Project Summary:

Successful participation of northern Aboriginal youth in the Canadian labour market is of primary concern for the northern Aboriginal communities as well as for the Canadian economy at large. Many observers of the northern Canadian labour market have noted a mismatch: on the one hand, many young northern Aboriginal people are without suitable paid employment, while on the other, employers are struggling to develop a skilled and self-renewing local workforce.

Our project synthesized published academic research, publicly available statistics, and government reports to propose an explanation for the mismatch.  Our synthesis of existing knowledge about this mismatch led to the following observations:

  • The reasons for the labour market outcomes of young Aboriginal people in northern Canada are not fully understood, though the existing research suggests that certain factors such as early school leaving, early parenthood and an overemphasis on distance-limited employment opportunities are important barriers to their full participation.
  • Another important factor, incompletely investigated, is the apparent imbalance in policy attention and program funding. These emphasize training for natural resource sector employment over post-secondary education to prepare youth for work in the public and parapublic sectors.
  • The complex opportunity structure facing northern youth is created by many intervenors –all levels of government, small and large corporations, educational facilities at the primary, secondary and post-secondary levels, non-governmental organizations—and finally by large scale economic forces. The net effect of all these interventions on the life prospects of northern Aboriginal youth or the wellbeing of the northern communities where they live is generally not comprehensively evaluated.
  • Variation across northern regions, and within regions across localities, means that labour force planning and programming must take into account the distinctive features of local as well as regional northern labour markets so that they can contribute to sustainable and balanced economic development and self-sufficiency. Institutional innovation and devolution of capacities to the local level is required to empower northern communities to implement their own long-term educational and labour force development plans in a holistic and integrated fashion. The education system and the system for post-secondary academic and vocational training must be linked at the local and regional level in a manner appropriate to the conditions in each place.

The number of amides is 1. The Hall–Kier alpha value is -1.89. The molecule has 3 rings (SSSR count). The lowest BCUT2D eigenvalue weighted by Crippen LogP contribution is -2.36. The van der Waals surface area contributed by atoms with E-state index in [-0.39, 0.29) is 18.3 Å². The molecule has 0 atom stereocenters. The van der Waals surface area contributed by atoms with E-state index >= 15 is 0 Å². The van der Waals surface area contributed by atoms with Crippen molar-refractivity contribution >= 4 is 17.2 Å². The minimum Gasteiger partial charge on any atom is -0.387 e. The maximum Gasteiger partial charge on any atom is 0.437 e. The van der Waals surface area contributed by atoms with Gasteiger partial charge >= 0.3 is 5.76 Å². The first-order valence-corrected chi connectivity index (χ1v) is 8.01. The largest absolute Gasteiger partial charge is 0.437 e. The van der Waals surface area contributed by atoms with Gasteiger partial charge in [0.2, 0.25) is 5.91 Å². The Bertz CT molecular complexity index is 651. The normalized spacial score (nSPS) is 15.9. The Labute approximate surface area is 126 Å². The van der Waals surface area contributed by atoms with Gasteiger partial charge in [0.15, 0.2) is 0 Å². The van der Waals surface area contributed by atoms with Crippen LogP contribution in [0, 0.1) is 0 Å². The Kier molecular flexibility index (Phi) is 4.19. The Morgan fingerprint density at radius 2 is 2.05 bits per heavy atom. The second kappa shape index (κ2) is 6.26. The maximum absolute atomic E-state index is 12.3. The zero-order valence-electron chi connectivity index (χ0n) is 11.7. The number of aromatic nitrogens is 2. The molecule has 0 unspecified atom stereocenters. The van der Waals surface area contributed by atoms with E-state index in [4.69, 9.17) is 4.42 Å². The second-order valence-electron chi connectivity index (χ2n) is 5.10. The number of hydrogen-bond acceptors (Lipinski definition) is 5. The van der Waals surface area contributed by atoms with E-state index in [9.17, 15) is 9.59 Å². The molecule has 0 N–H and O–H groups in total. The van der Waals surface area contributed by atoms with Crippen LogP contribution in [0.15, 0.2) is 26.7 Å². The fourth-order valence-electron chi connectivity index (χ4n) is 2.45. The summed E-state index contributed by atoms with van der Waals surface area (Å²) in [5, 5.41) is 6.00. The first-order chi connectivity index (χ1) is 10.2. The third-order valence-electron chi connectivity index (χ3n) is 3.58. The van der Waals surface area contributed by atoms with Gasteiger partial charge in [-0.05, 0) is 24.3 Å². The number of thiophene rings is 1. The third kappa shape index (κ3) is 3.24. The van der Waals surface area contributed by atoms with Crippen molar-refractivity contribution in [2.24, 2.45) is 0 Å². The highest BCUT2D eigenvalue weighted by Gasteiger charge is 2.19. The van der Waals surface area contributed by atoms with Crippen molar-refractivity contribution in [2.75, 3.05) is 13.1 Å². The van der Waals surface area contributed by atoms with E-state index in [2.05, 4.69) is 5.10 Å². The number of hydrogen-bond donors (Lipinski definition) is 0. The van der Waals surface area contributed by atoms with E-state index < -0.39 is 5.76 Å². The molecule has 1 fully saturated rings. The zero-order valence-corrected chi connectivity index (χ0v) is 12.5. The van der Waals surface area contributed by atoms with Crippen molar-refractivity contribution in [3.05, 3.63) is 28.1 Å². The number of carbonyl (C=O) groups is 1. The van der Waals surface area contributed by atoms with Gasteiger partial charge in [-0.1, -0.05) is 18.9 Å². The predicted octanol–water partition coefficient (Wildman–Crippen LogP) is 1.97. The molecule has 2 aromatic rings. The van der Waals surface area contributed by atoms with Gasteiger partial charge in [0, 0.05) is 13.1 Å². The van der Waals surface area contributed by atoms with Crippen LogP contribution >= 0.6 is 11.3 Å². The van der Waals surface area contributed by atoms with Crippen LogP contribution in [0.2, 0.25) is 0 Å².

• Government programming should be extended from attracting northern Aboriginal youth to resource sector jobs to opening practical paths to sustainable public and para-public sector jobs as well. This would not only expand the range of career options available to young people but also support democratic development and Indigenous self-determination.
  • Federal and territorial governments should continue to work to improve access to postsecondary academic education, which is generally required for careers that offer steady employment.

The references related to the project are made available publicly at the Zotero reference manager database (Aboriginal Youth Employment Northern Canada) while the main report and the select short reports on specific topics are presented on this website.

Project Report:

This report provides a greater understanding of how to overcome the labour market challenges facing the young northern Aboriginal workers and the employers operating in the northern Canada. The report is based on a synthesized knowledge from the existing research on northern Aboriginal youth employment and it provides recommendations on the action steps that policy developers and decision makers can take to help improve the labour market participation of young northern Aboriginal workers as well as to improve developing and matching skilled labour with the needs of the prospective employers and the needs of the Aboriginal communities.

Click here or visit our Publications page to view the full report.

A slideshow of the report’s findings can also be viewed here.